2. The metal halide gas discharge lamp of claim 1, characterized in that for the quotient of the width B of the frosted portion and said interelectrode gap formed by the electrode spacing d, the relation 0.1<B/d≦1 applies.
3. The metal halide gas discharge lamp of claim 2, characterized in that the quotient B/d is in the range between 0.4 and 0.8.
4. The metal halide gas discharge lamp of claim 1, characterized in that the strip-like frosted portion (14) is located centrally between the electrodes (8).
5. The metal halide gas discharge lamp of claim 1, characterized in that a heat build-up coating is applied to the outer surface of at least one end (13) of the discharge vessel (2), and
said region of clear surface of the discharge vessel (2) extends between each build-up coating (13) and the frosted portion (14).
6. The metal halide gas discharge lamp of claim 5, characterized in that the heat build-up coating (13) extends in a region between the power supply lead (8) and the electrode tip.
7. The metal halide gas discharge lamp of claim 5, characterized in that the lamp is a double-ended lamp;
both ends are provided with a heat build-up coating, and
the regions between said strip-like frosted portion (14) and the heat build-up coatings (13), and having a clear surface, are of different widths.
8. The metal halide gas discharge lamp of claim 1, characterized in that the lamp forms a structural unit with an optical reflector.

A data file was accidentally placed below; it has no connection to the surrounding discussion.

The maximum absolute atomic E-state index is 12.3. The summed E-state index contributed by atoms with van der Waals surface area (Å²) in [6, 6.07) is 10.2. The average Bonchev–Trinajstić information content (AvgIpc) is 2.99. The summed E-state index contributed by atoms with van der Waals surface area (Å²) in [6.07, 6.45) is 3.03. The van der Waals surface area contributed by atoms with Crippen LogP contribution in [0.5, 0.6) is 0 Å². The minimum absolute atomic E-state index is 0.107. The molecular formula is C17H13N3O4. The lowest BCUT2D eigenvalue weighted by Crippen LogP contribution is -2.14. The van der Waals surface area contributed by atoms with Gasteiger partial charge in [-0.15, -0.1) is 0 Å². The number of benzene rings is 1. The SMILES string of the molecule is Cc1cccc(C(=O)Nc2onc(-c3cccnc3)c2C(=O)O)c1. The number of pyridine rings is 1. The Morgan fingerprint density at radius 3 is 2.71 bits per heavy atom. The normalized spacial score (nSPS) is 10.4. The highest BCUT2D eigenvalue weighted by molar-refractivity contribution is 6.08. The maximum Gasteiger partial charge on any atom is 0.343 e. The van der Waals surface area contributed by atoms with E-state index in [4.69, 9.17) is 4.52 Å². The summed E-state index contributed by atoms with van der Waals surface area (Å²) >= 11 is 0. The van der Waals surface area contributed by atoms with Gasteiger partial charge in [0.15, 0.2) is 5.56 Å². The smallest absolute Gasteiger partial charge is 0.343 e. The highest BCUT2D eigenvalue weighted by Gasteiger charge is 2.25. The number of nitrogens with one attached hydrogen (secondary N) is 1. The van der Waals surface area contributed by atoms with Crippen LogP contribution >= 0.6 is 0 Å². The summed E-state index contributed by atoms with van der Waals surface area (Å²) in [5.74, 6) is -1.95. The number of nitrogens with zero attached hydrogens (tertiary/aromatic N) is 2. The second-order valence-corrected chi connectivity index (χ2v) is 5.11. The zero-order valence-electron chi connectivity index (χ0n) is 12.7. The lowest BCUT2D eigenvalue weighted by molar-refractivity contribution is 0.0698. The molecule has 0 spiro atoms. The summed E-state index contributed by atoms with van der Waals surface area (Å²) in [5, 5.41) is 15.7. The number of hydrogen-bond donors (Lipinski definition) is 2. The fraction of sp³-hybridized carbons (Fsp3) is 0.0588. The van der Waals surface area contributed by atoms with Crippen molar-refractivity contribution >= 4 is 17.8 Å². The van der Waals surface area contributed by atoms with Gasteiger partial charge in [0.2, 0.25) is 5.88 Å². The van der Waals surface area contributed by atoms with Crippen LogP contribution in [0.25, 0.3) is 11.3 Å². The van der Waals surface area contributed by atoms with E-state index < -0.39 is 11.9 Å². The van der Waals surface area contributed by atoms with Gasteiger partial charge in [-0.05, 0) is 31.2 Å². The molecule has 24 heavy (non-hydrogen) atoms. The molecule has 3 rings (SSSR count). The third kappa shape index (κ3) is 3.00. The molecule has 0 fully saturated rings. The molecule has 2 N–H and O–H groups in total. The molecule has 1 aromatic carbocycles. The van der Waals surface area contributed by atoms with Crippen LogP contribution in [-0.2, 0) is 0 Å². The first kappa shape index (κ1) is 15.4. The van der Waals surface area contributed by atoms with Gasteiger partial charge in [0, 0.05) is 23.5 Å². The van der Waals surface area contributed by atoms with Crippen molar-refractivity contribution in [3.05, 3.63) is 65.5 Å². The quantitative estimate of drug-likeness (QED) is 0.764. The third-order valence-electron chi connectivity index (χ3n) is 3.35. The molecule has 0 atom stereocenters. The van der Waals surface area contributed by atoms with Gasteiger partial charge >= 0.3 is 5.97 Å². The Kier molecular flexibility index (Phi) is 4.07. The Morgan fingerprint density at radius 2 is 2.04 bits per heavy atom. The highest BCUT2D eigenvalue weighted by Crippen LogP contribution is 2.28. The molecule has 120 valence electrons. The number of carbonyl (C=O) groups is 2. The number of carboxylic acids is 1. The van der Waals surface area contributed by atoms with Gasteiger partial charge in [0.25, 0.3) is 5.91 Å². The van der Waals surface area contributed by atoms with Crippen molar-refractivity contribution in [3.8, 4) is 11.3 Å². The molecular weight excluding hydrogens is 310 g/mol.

9. The metal halide gas discharge lamp of claim 7 in combination with a reflector, characterized in that the region having the clear surface that has a lesser width is located farther away from the apex of the reflector.

The invention is based on a metal halide gas discharge lamp, particularly suitable for video projection, endoscopy, or for medical technology, e.g. operating room lights.

They are especially suitable for video projection using liquid crystal technology (LCD), and especially for large-picture television screens with an aspect ratio of 16:9. Typical power ratings are from 100 to 1500 W.


The lamps suitable for these uses must have not only a high light yield but above all good to very good color reproduction. This is true particularly in combination with reflectors of the kind used for projection purposes. Uniform distribution of luminance and color over the projection surface is of great importance in that case.